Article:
Medical Uses for Ginger
Ginger is one of the ancient, revered medicines of India and Asia. The list of conditions for which it is used is so long that it might prompt skepticism. How can one herb affect so many seemingly different diseases? Here's how this alternative medicine works:
Ginger's ability to combat a variety of diseases and conditions is due in part to its impact on excessive inflammation, which is a significant underlying cause of many illnesses. Inflammation is the body's natural healing response to illness or injury, and its pain, redness, heat, and swelling are attempts to keep you from moving a damaged area while it is being repaired. Inflammation subsides as the body heals. However, in some conditions, including arthritis, diverticulosis, gallbladder inflammation, and heart disease, the inflammation does not go away. It becomes chronic and leads to many other problems.
Ginger is particularly useful in treating chronic inflammation because it partially inhibits two important enzymes that play a role in inflammation gone awry -- cyclooxygenase (COX) and 5-lipoxygenase (LOX).
While anti-inflammatory drugs block COX more strongly, they don't affect LOX at all and therefore only address part of the problem. Even worse, anti-inflammatory drugs can cause side effects, such as ulcers, because they also block the beneficial effects that COX has on the digestive tract, including protecting the stomach.
Ginger does not cause stomach irritation; instead it helps protect and heal the gut. Ginger also treats a broader range of the inflammatory problem because it affects both the COX and the LOX enzymes. And because it doesn't shut down the inflammatory process entirely, ginger may actually allow it to work properly and then turn itself off, the way it does with an injury.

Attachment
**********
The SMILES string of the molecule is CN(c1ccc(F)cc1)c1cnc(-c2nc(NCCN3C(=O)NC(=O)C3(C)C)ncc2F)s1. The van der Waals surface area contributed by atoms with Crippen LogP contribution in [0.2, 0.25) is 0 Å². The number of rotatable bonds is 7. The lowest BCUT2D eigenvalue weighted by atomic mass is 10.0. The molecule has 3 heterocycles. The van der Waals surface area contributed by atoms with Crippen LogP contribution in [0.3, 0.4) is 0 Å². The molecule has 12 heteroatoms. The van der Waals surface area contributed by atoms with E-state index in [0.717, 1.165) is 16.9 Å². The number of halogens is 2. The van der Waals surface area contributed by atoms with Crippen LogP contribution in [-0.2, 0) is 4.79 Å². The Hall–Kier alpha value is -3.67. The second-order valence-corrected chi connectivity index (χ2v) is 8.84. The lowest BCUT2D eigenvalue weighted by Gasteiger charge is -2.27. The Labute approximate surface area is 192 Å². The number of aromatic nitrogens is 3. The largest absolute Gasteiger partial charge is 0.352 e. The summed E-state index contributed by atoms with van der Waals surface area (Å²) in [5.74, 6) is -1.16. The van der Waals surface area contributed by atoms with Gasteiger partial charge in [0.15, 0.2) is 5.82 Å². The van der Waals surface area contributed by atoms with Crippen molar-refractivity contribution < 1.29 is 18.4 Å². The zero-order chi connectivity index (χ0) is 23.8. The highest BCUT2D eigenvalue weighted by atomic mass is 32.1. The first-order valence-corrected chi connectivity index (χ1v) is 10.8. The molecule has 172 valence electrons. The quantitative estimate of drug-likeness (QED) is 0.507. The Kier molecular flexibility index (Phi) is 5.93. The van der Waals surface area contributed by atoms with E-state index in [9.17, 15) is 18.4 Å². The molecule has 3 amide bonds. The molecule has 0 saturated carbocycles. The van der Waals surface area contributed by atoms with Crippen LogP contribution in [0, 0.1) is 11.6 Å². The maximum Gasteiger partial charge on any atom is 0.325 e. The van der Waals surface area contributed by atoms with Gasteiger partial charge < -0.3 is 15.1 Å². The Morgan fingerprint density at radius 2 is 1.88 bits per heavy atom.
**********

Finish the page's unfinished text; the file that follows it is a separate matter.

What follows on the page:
Besides reducing inflammation, ginger has many other benefits. It helps relieve nausea, destroys a host of viruses, and in some laboratory studies has shown promise as an anticancer agent.
Preparation and Dosage
The part of ginger we use is not a root, as one might guess from the way it looks. It's actually the rhizome, or underground stem. The spicy, aromatic compounds in the rhizome that impart the medicinal activity to ginger are relatively susceptible to heat and oxygen, so tread gingerly when making medicine from this herb.
To make a tea, cut a two-inch cube of rhizome into slices and simmer them in one cup of water on low heat for 10 minutes. Cover the pot while cooking to retain as many volatile constituents as possible. Remove the slices, and sip the remaining liquid before a meal. Eat the slices after drinking the tea. Drink three cups of tea per day, one before each meal.
Ginger capsules or powder are also widely available. Take at least 2,000 milligrams three times or more per day with or without food. Just be sure to use powder that has not been sitting around too long, as it can lose its potency.
People often make the mistake of taking too little ginger and thus don't gain the full benefits.
Store fresh ginger rhizomes in a cool, dark, dry place. Do not keep them in the refrigerator, even after cutting them, or they will shrivel up. Use within 2 to 3 weeks for optimal effects. Capsules or powder should be kept away from heat and light.
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This information is solely for informational purposes. IT IS NOT INTENDED TO PROVIDE MEDICAL ADVICE. Neither the Editors of Consumer Guide (R), Publications International, Ltd., the author nor publisher take responsibility for any possible consequences from any treatment, procedure, exercise, dietary modification, action or application of medication which results from reading or following the information contained in this information. The publication of this information does not constitute the practice of medicine, and this information does not replace the advice of your physician or other health care provider. Before undertaking any course of treatment, the reader must seek the advice of their physician or other health care provider.
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